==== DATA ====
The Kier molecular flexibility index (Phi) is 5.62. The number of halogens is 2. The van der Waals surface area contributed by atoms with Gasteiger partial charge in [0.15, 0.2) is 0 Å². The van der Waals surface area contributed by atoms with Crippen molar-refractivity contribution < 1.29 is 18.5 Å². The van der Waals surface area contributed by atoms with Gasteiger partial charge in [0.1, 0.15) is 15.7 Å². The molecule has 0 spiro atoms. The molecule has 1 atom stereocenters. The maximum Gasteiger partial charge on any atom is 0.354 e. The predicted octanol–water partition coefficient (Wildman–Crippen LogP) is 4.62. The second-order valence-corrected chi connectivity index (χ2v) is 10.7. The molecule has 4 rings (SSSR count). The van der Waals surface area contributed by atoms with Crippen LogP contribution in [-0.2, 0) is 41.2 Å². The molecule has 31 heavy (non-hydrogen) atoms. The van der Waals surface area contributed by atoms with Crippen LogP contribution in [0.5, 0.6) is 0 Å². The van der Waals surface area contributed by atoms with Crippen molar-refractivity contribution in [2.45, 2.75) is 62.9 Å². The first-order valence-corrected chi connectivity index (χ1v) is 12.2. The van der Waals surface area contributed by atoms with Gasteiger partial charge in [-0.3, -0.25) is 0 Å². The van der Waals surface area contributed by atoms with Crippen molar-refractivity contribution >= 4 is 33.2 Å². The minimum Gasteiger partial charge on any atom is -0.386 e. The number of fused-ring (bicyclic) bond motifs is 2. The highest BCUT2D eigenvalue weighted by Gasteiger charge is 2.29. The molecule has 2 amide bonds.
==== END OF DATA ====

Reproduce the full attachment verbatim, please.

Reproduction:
The Kier molecular flexibility index (Phi) is 5.62. The number of halogens is 2. The van der Waals surface area contributed by atoms with Gasteiger partial charge in [0.15, 0.2) is 0 Å². The van der Waals surface area contributed by atoms with Crippen molar-refractivity contribution < 1.29 is 18.5 Å². The van der Waals surface area contributed by atoms with Gasteiger partial charge in [0.1, 0.15) is 15.7 Å². The molecule has 0 spiro atoms. The molecule has 1 atom stereocenters. The maximum Gasteiger partial charge on any atom is 0.354 e. The predicted octanol–water partition coefficient (Wildman–Crippen LogP) is 4.62. The second-order valence-corrected chi connectivity index (χ2v) is 10.7. The molecule has 4 rings (SSSR count). The van der Waals surface area contributed by atoms with Crippen LogP contribution in [-0.2, 0) is 41.2 Å². The molecule has 31 heavy (non-hydrogen) atoms. The van der Waals surface area contributed by atoms with Crippen LogP contribution in [0.5, 0.6) is 0 Å². The van der Waals surface area contributed by atoms with Crippen molar-refractivity contribution in [2.45, 2.75) is 62.9 Å². The first-order valence-corrected chi connectivity index (χ1v) is 12.2. The van der Waals surface area contributed by atoms with Gasteiger partial charge in [-0.3, -0.25) is 0 Å². The van der Waals surface area contributed by atoms with Crippen molar-refractivity contribution >= 4 is 33.2 Å². The minimum Gasteiger partial charge on any atom is -0.386 e. The number of fused-ring (bicyclic) bond motifs is 2. The highest BCUT2D eigenvalue weighted by Gasteiger charge is 2.29. The molecule has 2 amide bonds.